It took a year for her to completely unpack her moving boxes, but so far life seems good in Portland, which is more famous for its quirky progressive culture than for its universities. Unni has a job at Oregon Health & Science University and occasionally collaborates with Weissman-Unni on grants and teaching. Now in her third year at Lewis & Clark, Weissman-Unni has a lab up and running. Instead of mice, it produces fluorescent zebrafish, which are easier for the undergraduate-staffed lab to handle, in part because they go from fertilization to free-swimming fish in a matter of days.
CREDIT: Zachary Tobias
Photo of a living Brainbow zebrafish, taken by Zachary Tobias (a research technician in Weissman-Unni's lab), showing a brightly labeled neuron with its cell body (white) at bottom. The photo illustrates a delicate branching process that is collecting sensory information and relaying it to the brain. Multicolored short stripes are labeled muscle fibers. The fish is transiently expressing the Brainbow DNA following an embryonic injection done by Tobias.
Of tenure requirements, she says that, "while not as different as you think" from a big R1, they are at least a bit more manageable. Still, she feels stretched and tugged in too many directions—especially toward home—and is wary of the attention she has received since arriving in Portland. The most prominent recent example: an extensive profile (which I wrote) that was featured on the cover of Lewis & Clark's alumni magazine this winter. Answering an e-mail about this follow-up profile for Science Careers, Weissman-Unni wrote, "I realized that the (magazine) article sort of made me look like a superstar without noting how much I don't feel like a superstar, how hard it is to balance work and family."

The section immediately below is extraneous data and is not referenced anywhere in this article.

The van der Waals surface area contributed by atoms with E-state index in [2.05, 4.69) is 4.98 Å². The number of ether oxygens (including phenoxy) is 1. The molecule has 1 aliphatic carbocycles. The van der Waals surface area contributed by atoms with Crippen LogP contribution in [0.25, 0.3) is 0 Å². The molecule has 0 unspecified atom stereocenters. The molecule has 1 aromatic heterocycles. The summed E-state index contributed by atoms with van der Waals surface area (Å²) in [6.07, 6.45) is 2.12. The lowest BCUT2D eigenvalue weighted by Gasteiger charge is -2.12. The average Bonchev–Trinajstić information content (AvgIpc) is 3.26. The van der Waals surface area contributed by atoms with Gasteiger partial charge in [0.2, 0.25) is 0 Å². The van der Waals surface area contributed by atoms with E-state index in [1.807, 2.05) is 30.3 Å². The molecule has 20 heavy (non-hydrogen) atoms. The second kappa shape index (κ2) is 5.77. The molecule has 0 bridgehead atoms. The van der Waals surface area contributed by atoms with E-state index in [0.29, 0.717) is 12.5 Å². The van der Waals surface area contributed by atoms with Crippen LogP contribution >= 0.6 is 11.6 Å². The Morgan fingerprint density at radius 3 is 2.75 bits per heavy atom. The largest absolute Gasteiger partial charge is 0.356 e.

Indeed, with her daughters still quite young (2 and 5 years old), her balancing act is a work in progress. And, unlike Sandberg, Weissman-Unni doesn't flinch when talking about the downside of ambition, or even just survival.
In Lean In Sandberg writes: "[D]on't be afraid to be fully engaged in your career, even as you plan to have a family. By fighting these fears, women can pursue professional success and personal fulfillment—and freely choose one or the other … or both."
Here's Weissman-Unni on the same point: "I don't want women to read this article and feel bad about themselves because someone else out there is doing it all. It's actually exactly the opposite of what I would like to get across. I'd like to somehow tell them that I feel like a failure every day, that this is the hardest thing I've ever done, and I constantly ask myself if this is all worth it to be away from my little baby girls every day. I don't have enough time to be a good researcher, or professor, or mom, or wife. So I stumble along in all four categories, trying to find ways to somehow not be too critical of myself."
What about a fifth category, where you're measured by your willingness to be honest and go on the record before your scientific peers about the struggle to define a life at work and home on your own terms? That's a category where she isn't failing, and there's something to be said for that as well.